Die folgenden Definitionen und Bilder wurden mir von Steve Hanes ( www.gitishome.com) zur Verfügung gestellt. Danke!
- This term started with Kevin Givens of the Modesto Mutants, like so
many other terms and moves. Basically, it means "the"
easiest catch. If someone says, "you caught a lot of the's,"
then they're accusing you of relying on too many easy catches.
- this probably seems self explanatory, but a tip is a percussive force
applied to the flight plate of the disc. Normally, tips are done with
the fingers forcefully striking upwards on the underside of the disc during
a delay. If you think tips are too simple, then try doing ten to twenty
consecutive restricted tips like the virtuoso Dave Lewis. Tips can also
be done with the foot, the knee, the elbow, etc...
Toejam - the technique of delaying the disc on your toenail or a device attached to the tip of your shoe.
Toejam's Recess - the discontinuity point on the inside of a disc's rim. Normally, this is the point for rim pulls. Click here to see the parts of a flying disc. Oddly enough, this name predates the term toejamming. Check Stancil Johnson's book for more details about flying disc nomenclature.
- a kickbrush that occurs with the player's back to the wind, which is
unusual in that most airbrushes take place with the player's chest oriented
into the wind. The disc actually passes by the line of the shoulders before
the player reaches back with his foot to kick it tangentially back into
the wind. This kick requires a light wind because the Mung angle is usually
high, meaning the nose to tail angle of the disc is high. My favorite
variation on this is a double pirouette prior to the kick. The kick is
named after Tommy Leitner, since he made it a signature move.
Trap - a catch that normally involves pressing the disc against a part of the body. For example, catching the disc by trapping it against the top of the head with your hand. One of the most creative traps I remember was done by Darryl Allen: he would set the disc up in the air vertically, do a handstand and trap it between his feet, then do a graceful rollout. Another equally dramatic trap was the cooperative aerial foot trap done by Krae Van Sickle and Pat Rabdau at the end of their popular video tape "Zen and the Art of Frisbee Freestyle." Pat and Krae leap into the air and trap the disc between the sole of one foot from each player.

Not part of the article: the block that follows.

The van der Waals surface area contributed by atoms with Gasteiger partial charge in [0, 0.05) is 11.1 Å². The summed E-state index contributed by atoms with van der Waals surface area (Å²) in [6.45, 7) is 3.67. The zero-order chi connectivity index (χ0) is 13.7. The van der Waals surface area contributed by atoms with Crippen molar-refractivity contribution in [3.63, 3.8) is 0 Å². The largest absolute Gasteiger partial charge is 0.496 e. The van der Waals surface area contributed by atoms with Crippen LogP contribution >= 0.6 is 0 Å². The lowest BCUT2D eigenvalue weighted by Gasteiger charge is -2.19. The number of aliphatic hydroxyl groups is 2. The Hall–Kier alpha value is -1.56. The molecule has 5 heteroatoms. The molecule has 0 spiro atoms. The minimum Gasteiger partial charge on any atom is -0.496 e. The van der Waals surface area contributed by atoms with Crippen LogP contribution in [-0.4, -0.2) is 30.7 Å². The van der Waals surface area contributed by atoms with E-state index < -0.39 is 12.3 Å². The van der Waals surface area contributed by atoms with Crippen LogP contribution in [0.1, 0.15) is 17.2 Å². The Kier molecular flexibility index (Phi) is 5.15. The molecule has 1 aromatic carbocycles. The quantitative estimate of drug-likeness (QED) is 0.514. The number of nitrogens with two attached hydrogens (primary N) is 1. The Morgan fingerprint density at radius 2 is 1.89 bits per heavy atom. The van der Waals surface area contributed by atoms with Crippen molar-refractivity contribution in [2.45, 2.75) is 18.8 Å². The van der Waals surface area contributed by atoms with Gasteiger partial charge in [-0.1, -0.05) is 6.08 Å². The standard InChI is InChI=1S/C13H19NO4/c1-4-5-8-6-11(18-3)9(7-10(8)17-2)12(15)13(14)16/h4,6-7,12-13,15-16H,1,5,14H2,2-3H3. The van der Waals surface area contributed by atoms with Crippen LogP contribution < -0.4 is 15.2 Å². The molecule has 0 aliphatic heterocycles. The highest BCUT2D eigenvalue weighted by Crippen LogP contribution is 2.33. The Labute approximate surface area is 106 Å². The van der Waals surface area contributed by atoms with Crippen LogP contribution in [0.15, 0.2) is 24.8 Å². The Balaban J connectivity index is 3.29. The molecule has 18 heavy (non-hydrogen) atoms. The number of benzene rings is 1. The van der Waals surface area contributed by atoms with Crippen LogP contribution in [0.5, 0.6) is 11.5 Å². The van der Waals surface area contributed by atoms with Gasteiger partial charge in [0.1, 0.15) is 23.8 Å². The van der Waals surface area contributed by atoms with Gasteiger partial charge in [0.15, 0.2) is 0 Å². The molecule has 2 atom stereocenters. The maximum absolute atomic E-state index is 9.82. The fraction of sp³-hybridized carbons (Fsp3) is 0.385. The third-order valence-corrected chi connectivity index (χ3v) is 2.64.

Fake - a behind
the back posture that requires the player to perform a half pirouette
before catching the behind the back in a blind position. The name is derived
from the idea that the player is faking three catches before settling
with the blind behind the back catch.
Triple Leg - A Dave Schiller "slam it to the turf" combination creation. The triple leg requires three consecutive legovers without the benefit of an intervening handplant. For example: right leg out over right hand delay set, pirouette clockwise, right leg over the disc followed by left leg over the disc as it returns to the left hand delay.
Tron - a one legged catch that requires extreme flexibility to be done correctly. The disc should be caught under the lifted leg, but above the head. Take a look at the photo of Pipo Lopez above. Note that his foot is higher than his head. Peeps can do full Russian splits, so work on your flexibility with lots of stretching before you try a Tron. The catch takes its name from the movie Tron. There is a scene in the movie where Jeff Bridges plays a flying disc game against another human caught in the Tron cyberworld.